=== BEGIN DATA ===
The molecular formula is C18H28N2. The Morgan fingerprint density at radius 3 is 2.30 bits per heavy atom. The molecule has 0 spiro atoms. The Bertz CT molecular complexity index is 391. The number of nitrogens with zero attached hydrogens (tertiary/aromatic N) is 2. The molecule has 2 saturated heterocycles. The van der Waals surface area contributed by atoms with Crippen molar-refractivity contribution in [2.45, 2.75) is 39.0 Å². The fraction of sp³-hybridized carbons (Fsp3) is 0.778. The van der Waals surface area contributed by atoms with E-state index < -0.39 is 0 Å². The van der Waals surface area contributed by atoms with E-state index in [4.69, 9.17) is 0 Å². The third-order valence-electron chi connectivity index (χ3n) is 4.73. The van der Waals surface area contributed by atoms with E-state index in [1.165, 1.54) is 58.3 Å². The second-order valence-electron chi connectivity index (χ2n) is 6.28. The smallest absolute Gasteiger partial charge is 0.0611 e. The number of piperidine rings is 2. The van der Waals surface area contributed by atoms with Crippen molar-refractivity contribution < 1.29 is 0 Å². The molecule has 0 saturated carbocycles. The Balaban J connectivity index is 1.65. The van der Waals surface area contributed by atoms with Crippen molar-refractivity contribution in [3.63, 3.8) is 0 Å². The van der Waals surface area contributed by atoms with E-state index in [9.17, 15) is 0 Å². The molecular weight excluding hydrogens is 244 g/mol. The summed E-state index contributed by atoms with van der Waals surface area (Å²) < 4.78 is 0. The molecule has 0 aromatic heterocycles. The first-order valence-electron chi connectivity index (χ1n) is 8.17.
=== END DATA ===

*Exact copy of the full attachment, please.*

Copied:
The molecular formula is C18H28N2. The Morgan fingerprint density at radius 3 is 2.30 bits per heavy atom. The molecule has 0 spiro atoms. The Bertz CT molecular complexity index is 391. The number of nitrogens with zero attached hydrogens (tertiary/aromatic N) is 2. The molecule has 2 saturated heterocycles. The van der Waals surface area contributed by atoms with Crippen molar-refractivity contribution in [2.45, 2.75) is 39.0 Å². The fraction of sp³-hybridized carbons (Fsp3) is 0.778. The van der Waals surface area contributed by atoms with E-state index < -0.39 is 0 Å². The van der Waals surface area contributed by atoms with E-state index in [4.69, 9.17) is 0 Å². The third-order valence-electron chi connectivity index (χ3n) is 4.73. The van der Waals surface area contributed by atoms with E-state index in [1.165, 1.54) is 58.3 Å². The second-order valence-electron chi connectivity index (χ2n) is 6.28. The smallest absolute Gasteiger partial charge is 0.0611 e. The number of piperidine rings is 2. The van der Waals surface area contributed by atoms with Crippen molar-refractivity contribution < 1.29 is 0 Å². The molecule has 0 saturated carbocycles. The Balaban J connectivity index is 1.65. The van der Waals surface area contributed by atoms with Crippen molar-refractivity contribution in [3.63, 3.8) is 0 Å². The van der Waals surface area contributed by atoms with E-state index in [9.17, 15) is 0 Å². The molecular weight excluding hydrogens is 244 g/mol. The summed E-state index contributed by atoms with van der Waals surface area (Å²) < 4.78 is 0. The molecule has 0 aromatic heterocycles. The first-order valence-electron chi connectivity index (χ1n) is 8.17.